"I'll be back in an hour or so, then," Brodie said.
"Take your time," I said. I threw a big ol' fake grin at Sylvia. "Well, have a good trip, hon; me and Brodie'll see you in Orlando in a couple weeks." The hell we would.

She turned on her big smile. "O. K. Earl. You and Brodie have a good trip, too, sweetie. See you later."

She blew us a kiss and turned and started away. Brodie watched her for a minute and shook his head and grinned. She was givin' us the rear view of that showgirl walk of hers. Brodie winked at me and laughed and then took her two beat up suitcases and headed on after her. I watched them head down the empty midway, lookin' at Sylvia mostly. I knew I'd never see her again. I hated them both.

About three o'clock, Brodie came back.
"Well, she's on her way," he said. "I'm gonna miss that kid 'til we get to Florida, buddy."
"Yeah. By the way, Hurley stopped by to say there's some stuff in the Starlight we might be able to use. Good lumber and stuff. We can have it for nothin' if we just haul it away, he says. How 'bout we look it over? Place is open now." I felt nervous. I wanted to get this over with.

"Sure. I'll go in and check it out," Brodie said.
"I'll go with you. I ain't hardly been outta the trailer all day," I said.

"Want a little exercise, huh? Good idea. C'mon, buddy." He helped me down from the trailer and we walked slowly over to the Starlight, me tellin' him about the stuff inside, making it all up as we went along.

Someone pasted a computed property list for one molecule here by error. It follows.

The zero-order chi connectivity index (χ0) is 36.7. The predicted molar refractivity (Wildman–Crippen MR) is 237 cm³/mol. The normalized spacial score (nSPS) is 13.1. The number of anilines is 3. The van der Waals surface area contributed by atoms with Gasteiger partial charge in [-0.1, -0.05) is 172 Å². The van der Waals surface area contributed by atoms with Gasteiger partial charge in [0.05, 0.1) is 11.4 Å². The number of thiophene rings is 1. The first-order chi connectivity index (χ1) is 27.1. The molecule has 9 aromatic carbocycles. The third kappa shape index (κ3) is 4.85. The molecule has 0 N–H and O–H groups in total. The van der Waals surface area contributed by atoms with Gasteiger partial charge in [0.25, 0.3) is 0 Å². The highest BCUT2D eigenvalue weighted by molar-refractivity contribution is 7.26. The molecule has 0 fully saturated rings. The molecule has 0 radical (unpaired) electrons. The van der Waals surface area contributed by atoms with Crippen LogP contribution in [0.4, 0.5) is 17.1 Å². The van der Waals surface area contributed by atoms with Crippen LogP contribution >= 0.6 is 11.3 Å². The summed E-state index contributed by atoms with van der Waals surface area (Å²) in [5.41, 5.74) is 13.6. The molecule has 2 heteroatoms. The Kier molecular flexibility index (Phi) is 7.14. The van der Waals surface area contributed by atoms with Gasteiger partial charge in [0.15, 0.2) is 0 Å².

Brodie pushed the big door open and we went in. I eased through and closed it behind me. It was a pretty big place with the bandstand at the far end, and two stairways that went up to a sort of narrow balcony that ran around three sides of the place, held up by four-by-four beams about every twenty feet. The windows were shuttered but there was plenty of light from a big ol' skylight in the roof.

"Where is this stuff?" Brodie asked.
"Supposed to be behind the bandstand," I said. I started around the left side toward the edge of the bandstand at the far end of the ballroom. "I'm gonna stay near the wall, Brodie," I said.
"Yeah, that's good" he said, and walked slowly with me. I was sweating hard by that time. My mouth was dry and my heart was hammering away in my chest. We kept walking, me trying to get up my nerve, and when we got to the side of the bandstand I thought I better not wait no longer. I eased behind the bandstand into the shadows there. Brodie stopped a couple yards behind me.
"I don't see nothin' Earl," he said, coming closer. "You sure about this?"
I went completely still then. Calm. I didn't feel the sweat or the shakes any more. Even my heart seemed to calm down.

I breathed deep a few times and squared my shoulders. I didn't say nothin' then. Just looked at Brodie.
"What is it Earl?" he asked me.
"Oh, yeah. I'm sure, Brodie. Real damn sure. Sure as I'll ever be."
"Whattaya mean? What's wrong, buddy?" he said.

He was close enough that I reached out and grabbed his forearm and held onto it, tight. Seven hundred twenty-six pounds makes a pretty damn good anchor. He yanked at me, but he wasn't going nowhere. "What the hell's wrong with you, buddy? C'mon; knock it off. This hurts. Is there something here for us or not?"

"Naahh, Brodie. Ain't nothing left for us-- here or anyplace else. Tell me, you got an insurance policy on yourself, too, or just the one on me? Does yours cover stuff like this?" I asked, and I yanked down hard and twisted on his arm. I heard a crunch and a snap, and he screamed real high, like a teenage girl at a pop concert or something. The fear in his eyes was something to see. He was panting like a dog, making little whistling noises through his nose. His arm was goin' in a funny way it was never supposed to. Bent funny like a bird's wing.